Evans also said he will not propose any project that will detract from Oakland’s “rural character” or is in opposition to the town’s Land-Use Map.

To determine the necessity of certain expenditures, he said he will institute an accounting system based on an inventory of all the “hard assets.”

Declaring that his “vision” for the town can be described in the word “destination,” Evans said it “leans heavily on the ideal” that Oakland should be a place where families can feel safe in their homes and neighborhoods.

To “increase and improve” the business community, he plans to work with the Oakland Regional Chamber of Commerce and the Economic Development Committee to “actively recruit” the kinds of businesses that residents must now “drive miles to reach.”

Because he intends to expand the recreational facilities that Oakland currently offers, Evans said his campaign has created a Youth Advisory Committee and a Senior Advisory Committee to investigate and address the needs of those groups.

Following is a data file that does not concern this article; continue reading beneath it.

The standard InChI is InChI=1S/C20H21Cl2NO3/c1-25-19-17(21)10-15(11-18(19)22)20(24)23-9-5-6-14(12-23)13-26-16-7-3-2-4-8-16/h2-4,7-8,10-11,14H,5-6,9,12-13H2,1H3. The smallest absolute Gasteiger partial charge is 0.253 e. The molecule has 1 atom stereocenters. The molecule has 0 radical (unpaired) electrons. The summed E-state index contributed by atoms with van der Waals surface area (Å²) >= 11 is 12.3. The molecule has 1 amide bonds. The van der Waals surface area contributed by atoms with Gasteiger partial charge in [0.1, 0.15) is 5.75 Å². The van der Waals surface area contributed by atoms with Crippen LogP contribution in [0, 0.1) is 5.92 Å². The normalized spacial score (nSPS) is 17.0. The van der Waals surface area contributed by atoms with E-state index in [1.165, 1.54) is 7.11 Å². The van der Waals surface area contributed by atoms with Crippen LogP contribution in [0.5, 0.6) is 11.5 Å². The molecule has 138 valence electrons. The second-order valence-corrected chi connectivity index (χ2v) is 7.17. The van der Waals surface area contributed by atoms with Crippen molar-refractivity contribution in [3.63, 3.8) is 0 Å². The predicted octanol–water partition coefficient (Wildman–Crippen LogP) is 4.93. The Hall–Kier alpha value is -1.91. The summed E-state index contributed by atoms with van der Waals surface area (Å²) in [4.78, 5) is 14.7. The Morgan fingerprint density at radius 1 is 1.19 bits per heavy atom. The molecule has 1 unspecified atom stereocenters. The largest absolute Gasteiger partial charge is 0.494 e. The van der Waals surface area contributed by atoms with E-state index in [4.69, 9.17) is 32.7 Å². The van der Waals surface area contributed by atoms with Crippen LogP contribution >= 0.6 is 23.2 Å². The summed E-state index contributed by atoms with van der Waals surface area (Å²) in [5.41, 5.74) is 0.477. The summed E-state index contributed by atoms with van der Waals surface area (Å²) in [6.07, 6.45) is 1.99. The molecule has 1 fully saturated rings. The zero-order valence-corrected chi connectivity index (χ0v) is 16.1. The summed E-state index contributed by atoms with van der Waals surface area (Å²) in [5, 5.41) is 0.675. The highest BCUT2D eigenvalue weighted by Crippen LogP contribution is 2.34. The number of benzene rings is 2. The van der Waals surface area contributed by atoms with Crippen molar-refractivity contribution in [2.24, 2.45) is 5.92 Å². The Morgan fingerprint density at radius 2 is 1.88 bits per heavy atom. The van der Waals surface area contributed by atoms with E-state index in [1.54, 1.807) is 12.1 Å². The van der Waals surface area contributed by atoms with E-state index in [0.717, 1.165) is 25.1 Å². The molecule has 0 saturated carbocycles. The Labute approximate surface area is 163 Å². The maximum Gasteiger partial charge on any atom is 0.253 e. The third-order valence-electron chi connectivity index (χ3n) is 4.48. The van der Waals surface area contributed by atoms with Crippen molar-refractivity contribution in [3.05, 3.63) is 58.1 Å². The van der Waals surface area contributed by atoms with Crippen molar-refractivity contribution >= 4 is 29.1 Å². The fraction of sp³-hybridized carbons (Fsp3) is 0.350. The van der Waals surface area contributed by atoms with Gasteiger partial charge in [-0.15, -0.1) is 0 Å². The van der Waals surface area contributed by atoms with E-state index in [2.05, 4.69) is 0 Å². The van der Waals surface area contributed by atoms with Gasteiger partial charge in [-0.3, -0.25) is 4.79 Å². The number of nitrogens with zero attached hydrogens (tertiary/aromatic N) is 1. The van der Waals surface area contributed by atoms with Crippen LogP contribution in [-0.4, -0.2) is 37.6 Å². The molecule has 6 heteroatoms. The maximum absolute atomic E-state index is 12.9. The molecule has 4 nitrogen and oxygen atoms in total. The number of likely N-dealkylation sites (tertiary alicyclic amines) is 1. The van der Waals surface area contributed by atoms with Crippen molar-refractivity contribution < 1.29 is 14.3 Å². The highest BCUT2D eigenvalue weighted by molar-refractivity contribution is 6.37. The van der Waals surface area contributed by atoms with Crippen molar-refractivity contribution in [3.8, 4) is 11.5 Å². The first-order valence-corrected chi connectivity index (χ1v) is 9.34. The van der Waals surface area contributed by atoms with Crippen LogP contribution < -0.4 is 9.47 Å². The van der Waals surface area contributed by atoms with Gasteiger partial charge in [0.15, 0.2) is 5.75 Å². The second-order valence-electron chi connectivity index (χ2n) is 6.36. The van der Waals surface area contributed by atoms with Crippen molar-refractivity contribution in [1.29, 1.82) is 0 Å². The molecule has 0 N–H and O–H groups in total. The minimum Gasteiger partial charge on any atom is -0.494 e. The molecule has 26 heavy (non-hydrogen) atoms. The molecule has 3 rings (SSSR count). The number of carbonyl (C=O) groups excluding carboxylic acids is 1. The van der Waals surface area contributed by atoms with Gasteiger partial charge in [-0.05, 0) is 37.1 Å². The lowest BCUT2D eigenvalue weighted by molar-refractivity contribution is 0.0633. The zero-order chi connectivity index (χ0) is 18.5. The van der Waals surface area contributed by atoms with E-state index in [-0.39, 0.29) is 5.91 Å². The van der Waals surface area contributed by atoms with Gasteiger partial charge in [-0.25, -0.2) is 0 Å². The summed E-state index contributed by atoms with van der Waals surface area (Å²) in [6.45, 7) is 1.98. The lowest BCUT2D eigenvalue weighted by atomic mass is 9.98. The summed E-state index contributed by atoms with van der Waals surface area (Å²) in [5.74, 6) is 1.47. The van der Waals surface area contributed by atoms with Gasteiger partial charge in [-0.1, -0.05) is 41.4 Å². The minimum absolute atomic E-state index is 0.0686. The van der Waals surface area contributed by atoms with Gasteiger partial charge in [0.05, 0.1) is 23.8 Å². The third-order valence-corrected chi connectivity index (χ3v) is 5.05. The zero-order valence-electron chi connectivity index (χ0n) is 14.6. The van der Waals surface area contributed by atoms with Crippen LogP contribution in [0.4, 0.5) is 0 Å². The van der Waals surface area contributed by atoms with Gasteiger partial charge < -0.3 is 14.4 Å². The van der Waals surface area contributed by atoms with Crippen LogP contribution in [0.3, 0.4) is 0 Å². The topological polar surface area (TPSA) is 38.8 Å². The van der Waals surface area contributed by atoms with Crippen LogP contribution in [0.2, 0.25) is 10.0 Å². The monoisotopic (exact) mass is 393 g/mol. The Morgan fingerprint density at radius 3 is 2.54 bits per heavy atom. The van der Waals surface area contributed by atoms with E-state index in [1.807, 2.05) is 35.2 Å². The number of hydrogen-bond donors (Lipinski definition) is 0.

He also said he has begun “conversations” on the possibility of establishing “charging stations for hybrid automobiles.”

Concluding that relationships based on common “faith, goals and direction” do not fail, Evans said that formula has been the foundation in his marriage. And he will carry that foundation into his relationship with Oakland residents if he is elected mayor.

In written information provided to the Oakland News, Redditt said there are a “multitude of issues” that must be immediately addressed in the town to secure the quality of life for its residents. He cited honesty and integrity in leadership, fiscal responsibility, government efficiency and openness, community-oriented policing, communication and unification, the community’s schools and planned, sustainable economic and residential development.

Redditt said leadership requires faith in Oakland’s residents, because a “team effort” is necessary for success. Goals and visions must be shared and priorities set, he said, to ensure that the goals are achieved and the visions become a reality.